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Coalition Diversity and Normative Legitimacy in Human Security Negotiations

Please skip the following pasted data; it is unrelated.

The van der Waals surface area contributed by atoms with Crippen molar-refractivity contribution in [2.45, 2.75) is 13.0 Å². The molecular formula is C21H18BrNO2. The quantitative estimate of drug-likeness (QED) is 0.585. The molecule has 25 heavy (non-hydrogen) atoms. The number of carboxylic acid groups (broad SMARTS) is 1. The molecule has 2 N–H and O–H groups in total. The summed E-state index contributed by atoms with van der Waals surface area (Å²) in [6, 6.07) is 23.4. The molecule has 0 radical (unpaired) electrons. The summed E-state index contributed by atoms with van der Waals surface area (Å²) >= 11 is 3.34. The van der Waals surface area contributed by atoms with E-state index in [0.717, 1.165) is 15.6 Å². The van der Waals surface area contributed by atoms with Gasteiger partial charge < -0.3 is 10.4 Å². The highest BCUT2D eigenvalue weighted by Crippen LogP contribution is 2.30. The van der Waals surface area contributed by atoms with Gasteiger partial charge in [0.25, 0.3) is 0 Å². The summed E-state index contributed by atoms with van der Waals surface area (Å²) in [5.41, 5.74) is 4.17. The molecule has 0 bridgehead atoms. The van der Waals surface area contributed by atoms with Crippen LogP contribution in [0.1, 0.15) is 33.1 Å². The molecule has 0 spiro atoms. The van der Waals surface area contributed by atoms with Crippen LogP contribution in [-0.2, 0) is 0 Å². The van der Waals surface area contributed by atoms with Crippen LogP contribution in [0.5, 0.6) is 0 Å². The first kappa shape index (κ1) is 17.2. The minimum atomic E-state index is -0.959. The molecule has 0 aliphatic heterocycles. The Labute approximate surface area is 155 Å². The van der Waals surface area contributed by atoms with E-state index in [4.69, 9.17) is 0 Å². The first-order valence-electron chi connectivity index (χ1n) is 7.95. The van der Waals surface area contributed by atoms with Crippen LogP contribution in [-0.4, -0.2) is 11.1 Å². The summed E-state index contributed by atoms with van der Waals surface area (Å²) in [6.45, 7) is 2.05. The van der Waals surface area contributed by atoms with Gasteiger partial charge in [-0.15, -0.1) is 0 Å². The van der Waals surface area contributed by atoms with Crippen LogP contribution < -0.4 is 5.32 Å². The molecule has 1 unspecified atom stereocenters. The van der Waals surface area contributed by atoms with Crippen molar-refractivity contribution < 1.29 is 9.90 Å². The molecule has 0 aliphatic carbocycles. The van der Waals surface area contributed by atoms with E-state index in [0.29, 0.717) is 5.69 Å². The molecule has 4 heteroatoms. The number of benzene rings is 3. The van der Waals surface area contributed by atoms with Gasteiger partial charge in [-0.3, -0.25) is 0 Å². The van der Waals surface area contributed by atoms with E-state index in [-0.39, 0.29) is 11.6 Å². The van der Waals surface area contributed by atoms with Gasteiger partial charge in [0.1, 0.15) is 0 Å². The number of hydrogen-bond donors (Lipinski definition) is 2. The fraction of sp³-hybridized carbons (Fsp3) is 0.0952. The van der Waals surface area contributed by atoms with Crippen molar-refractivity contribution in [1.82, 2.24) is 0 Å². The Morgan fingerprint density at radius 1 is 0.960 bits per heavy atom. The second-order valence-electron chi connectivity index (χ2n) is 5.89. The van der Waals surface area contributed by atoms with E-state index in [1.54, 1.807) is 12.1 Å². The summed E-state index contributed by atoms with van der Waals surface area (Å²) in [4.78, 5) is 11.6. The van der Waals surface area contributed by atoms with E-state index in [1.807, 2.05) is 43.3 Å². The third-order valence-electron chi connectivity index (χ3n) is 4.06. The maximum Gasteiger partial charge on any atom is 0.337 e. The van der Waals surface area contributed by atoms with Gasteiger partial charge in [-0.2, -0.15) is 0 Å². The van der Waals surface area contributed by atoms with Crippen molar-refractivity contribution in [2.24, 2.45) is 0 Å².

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This article explores coalition dynamics in the negotiations leading up to the international Anti-personnel Landmines Convention and the Rome Treaty for an International Criminal Court. It discusses how "core" coalitions in the two cases formed and how these coalitions acquired international support and legitimacy. It suggests that multilateral negotiation processes on human security issues reflect a new kind of dynamics in multilateral negotiation processes where successful international coalitions draw strength and legitimacy through numbers and the mobilization of "boundary role" players in civil society and non-governmental organizations. The article also suggests that didactic leadership has a critical role to play in assembling these coalitions and generating the requisite levels of international attention and support to carry human security initiatives forward.


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